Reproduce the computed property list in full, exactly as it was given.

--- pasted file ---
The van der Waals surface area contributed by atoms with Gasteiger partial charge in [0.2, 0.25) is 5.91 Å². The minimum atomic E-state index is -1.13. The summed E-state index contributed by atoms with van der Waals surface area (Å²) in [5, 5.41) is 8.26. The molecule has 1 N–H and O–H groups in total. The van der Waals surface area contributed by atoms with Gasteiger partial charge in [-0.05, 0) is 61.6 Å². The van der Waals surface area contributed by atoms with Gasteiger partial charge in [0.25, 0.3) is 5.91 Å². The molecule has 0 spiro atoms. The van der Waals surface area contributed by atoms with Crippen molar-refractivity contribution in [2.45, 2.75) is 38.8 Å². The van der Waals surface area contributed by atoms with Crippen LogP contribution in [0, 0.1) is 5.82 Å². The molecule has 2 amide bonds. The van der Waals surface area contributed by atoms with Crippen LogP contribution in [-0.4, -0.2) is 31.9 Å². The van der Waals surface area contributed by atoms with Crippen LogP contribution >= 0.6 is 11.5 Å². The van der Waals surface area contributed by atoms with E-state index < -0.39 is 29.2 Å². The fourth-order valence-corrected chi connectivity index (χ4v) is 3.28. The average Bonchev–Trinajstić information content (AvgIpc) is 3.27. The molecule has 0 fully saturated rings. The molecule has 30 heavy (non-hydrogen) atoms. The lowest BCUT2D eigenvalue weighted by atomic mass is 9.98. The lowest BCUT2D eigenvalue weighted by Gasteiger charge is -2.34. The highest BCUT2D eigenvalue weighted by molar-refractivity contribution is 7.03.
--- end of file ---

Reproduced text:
The van der Waals surface area contributed by atoms with Gasteiger partial charge in [0.2, 0.25) is 5.91 Å². The minimum atomic E-state index is -1.13. The summed E-state index contributed by atoms with van der Waals surface area (Å²) in [5, 5.41) is 8.26. The molecule has 1 N–H and O–H groups in total. The van der Waals surface area contributed by atoms with Gasteiger partial charge in [-0.05, 0) is 61.6 Å². The van der Waals surface area contributed by atoms with Gasteiger partial charge in [0.25, 0.3) is 5.91 Å². The molecule has 0 spiro atoms. The van der Waals surface area contributed by atoms with Crippen molar-refractivity contribution in [2.45, 2.75) is 38.8 Å². The van der Waals surface area contributed by atoms with Crippen LogP contribution in [0, 0.1) is 5.82 Å². The molecule has 2 amide bonds. The van der Waals surface area contributed by atoms with Crippen LogP contribution in [-0.4, -0.2) is 31.9 Å². The van der Waals surface area contributed by atoms with Crippen LogP contribution >= 0.6 is 11.5 Å². The van der Waals surface area contributed by atoms with E-state index < -0.39 is 29.2 Å². The fourth-order valence-corrected chi connectivity index (χ4v) is 3.28. The average Bonchev–Trinajstić information content (AvgIpc) is 3.27. The molecule has 0 fully saturated rings. The molecule has 30 heavy (non-hydrogen) atoms. The lowest BCUT2D eigenvalue weighted by atomic mass is 9.98. The lowest BCUT2D eigenvalue weighted by Gasteiger charge is -2.34. The highest BCUT2D eigenvalue weighted by molar-refractivity contribution is 7.03.